New Rochelle, NY, October 24, 2013To maintain strong growth of the bioeconomy, a pool of skilled workers is needed to fill biomanufacturing jobs in the areas of bioenergy and biobased products. A proven strategy for building a high-quality regional workforce is for colleges and industry to work together to develop innovation solutions that combine education and hands-on training, as described in a Roundtable Discussion published in Industrial Biotechnology (IB), a peer-reviewed journal from Mary Ann Liebert, Inc., publishers. The article is available free on the Industrial Biotechnology website.
Moderator Sonia Wallman, PhD, Executive Director, Northeast Biomanufacturing Center and Collaborative (NBC2, Blue Bell, PA), leads a panel comprised of corporate executives, the directors of two academic biotechnology programs, and graduates of those programs who now work in the biofuels and renewable materials industries. In the Roundtable Discussion "Training Technicians to Support the Bioeconomy: Defining the Need; Designing and Implementing Innovative Solutions," the participants discuss industry workforce needs and the development of biomanufacturing degree programs that combine classroom learning with hands-on research and scale-up experience within a college laboratory or onsite in an industrial setting.
The Roundtable Discussion is part of an IB IN DEPTH Special Section on the Biomanufacturing Workforce published in the October issue of Industrial Biotechnology. The section also includes an Overview entitled "Meeting Current Needs and Assessing Future Opportunities to Drive the Global Bioeconomy;" and three Catalyzing Innovation articles: "Putting Life to Work: Tales of Community and Collaboration in Industrial Biotechnician Education," by Michael Fino, Director, Biotechnology Program, MiraCosta College (Oceanside, CA); "Strategic Alliances Create Path to Commercialization for a Microalgae-Focused Start-Up," by Adelheid Kuehnle, PhD, President, CEO, and Co-Founder, and Mark Ritchie, Chief Business Development Officer, Kuehnle AgroSystems (Honolulu, HI); and "Undergraduate Research: A Platform to Enhance Community College STEM Education," by Daniel Kainer, PhD, Director, Biotechnology Institute, Lone Star College-Montgomery (Conroe, TX).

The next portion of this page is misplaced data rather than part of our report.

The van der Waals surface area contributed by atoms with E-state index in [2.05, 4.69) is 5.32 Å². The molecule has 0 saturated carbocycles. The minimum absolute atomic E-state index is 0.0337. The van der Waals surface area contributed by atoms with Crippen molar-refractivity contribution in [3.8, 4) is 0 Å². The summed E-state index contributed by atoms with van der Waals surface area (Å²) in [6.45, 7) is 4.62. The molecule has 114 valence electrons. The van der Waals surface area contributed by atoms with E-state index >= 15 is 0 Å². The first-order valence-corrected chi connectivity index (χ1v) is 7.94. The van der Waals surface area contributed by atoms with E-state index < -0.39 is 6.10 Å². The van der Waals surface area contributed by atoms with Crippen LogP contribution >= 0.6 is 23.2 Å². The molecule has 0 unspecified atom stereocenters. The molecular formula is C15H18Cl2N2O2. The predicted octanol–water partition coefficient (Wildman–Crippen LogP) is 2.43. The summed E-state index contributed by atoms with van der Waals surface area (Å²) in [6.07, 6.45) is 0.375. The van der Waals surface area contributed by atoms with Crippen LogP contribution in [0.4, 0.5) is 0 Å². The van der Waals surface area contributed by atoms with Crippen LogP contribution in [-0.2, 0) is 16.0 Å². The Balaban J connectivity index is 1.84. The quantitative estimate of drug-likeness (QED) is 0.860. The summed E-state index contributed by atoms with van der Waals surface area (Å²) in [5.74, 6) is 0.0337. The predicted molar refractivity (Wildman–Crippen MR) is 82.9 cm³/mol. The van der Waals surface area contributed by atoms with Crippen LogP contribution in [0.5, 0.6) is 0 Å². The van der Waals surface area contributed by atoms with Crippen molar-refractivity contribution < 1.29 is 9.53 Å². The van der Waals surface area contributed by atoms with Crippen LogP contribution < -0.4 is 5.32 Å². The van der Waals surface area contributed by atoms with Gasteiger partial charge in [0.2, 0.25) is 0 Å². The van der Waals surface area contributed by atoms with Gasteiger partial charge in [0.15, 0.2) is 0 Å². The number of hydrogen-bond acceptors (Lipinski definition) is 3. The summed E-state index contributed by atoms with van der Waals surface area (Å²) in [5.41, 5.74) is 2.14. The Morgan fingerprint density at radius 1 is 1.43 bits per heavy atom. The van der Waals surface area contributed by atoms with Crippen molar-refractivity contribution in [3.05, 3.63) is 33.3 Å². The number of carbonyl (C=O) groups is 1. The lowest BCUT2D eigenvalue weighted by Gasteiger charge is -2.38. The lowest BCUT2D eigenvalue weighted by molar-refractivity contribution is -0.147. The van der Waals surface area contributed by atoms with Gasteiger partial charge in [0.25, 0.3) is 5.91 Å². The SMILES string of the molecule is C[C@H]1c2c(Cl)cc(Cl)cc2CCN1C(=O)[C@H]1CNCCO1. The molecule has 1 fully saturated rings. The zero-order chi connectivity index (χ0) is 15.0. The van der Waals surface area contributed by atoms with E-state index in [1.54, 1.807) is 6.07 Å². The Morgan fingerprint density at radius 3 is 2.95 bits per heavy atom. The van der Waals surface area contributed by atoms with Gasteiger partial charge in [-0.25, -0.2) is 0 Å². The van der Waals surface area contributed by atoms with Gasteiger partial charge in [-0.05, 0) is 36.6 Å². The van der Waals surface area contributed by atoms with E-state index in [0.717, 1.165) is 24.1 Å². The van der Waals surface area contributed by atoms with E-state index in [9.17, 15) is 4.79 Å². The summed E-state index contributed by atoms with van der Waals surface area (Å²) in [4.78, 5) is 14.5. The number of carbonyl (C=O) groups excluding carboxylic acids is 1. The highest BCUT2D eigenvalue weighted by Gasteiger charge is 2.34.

"This issue of IB seeks to underscore the importance of hands-on education and training in developing the next generation of scientists, engineers, entrepreneurs, and policy makers that will help drive the development of the global bioeconomy. Partnerships like those featured in this issue are essential to developing innovative educational and training programs to encourage young people to engage the bioeconomy and to support life-long learning for all those who desire to be part of the bioeconomy," says Larry Walker, PhD, Co-Editor-in-Chief and Professor, Biological & Environmental Engineering, Cornell University (Ithaca, NY).
|Contact: Kathryn Ruehle|
Mary Ann Liebert, Inc./Genetic Engineering News